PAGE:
Samuel P. Huntington (1927–2008)
Renowned political scientist Samuel P. Huntington died on Martha’s Vineyard, Massachusetts, on December 24. A longtime Harvard University professor and prolific author, he was best known for such important books as The Third Wave: Democratization in the Late Twentieth Century (1991) and The Clash of Civilizations and the Remaking of the World Order (1996). Professor Huntington was a founding member of the Journal of Democracy’s Editorial Board and frequent contributor to these pages. A panel discussion in honor of his life and work was held at the National Endowment for Democracy on March 10. The event will be reported in a future issue.
HornAfrik Director Killed
During the longstanding political conflict in Somalia, many people have suffered, but journalists have been especially at risk. Said Tahlil Ahmed, director of Somalia’s independent HornAfrik radio station, was murdered in Mogadishu on February 4. He was en route to a press conference called by al-Shabab, a hardline Islamist militia. He is the third employee of the station to be murdered in the past eighteen months. Eleven journalists have been killed in Somalia since 2007.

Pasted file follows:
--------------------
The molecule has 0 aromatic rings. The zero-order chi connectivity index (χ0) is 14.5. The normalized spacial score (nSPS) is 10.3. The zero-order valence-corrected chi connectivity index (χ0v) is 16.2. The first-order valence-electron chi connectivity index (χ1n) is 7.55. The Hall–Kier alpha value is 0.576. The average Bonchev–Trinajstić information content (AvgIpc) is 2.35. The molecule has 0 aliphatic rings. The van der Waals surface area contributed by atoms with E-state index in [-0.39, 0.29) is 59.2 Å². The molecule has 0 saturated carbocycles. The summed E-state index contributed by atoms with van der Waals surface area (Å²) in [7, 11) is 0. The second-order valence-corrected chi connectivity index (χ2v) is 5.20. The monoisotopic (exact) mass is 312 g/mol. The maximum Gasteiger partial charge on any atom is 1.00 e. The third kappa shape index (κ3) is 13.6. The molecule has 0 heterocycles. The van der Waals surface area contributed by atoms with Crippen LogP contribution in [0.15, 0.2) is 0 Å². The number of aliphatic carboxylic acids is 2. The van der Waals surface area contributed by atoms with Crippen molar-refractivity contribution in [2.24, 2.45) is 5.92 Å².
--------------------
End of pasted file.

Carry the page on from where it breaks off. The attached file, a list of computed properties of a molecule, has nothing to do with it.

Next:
YIHR Meeting in Belgrade
On 19–20 November 2008, the Youth Initiative for Human Rights (YIHR) celebrated its fifth anniversary by hosting a conference of young European and Eurasian political leaders in the Serbian capital. Participants included U.S. ambassador to Serbia Cameron Munter, British ambassador Steven Wordsworth, and NED president Carl Gershman. The YIHR is a nongovernmental organization with programs in Serbia, Kosovo, Montenegro, and Bosnia and Herzegovina [End Page 185] focusing on enhancing youth participation in the democratization of society and strengthening the rule of law.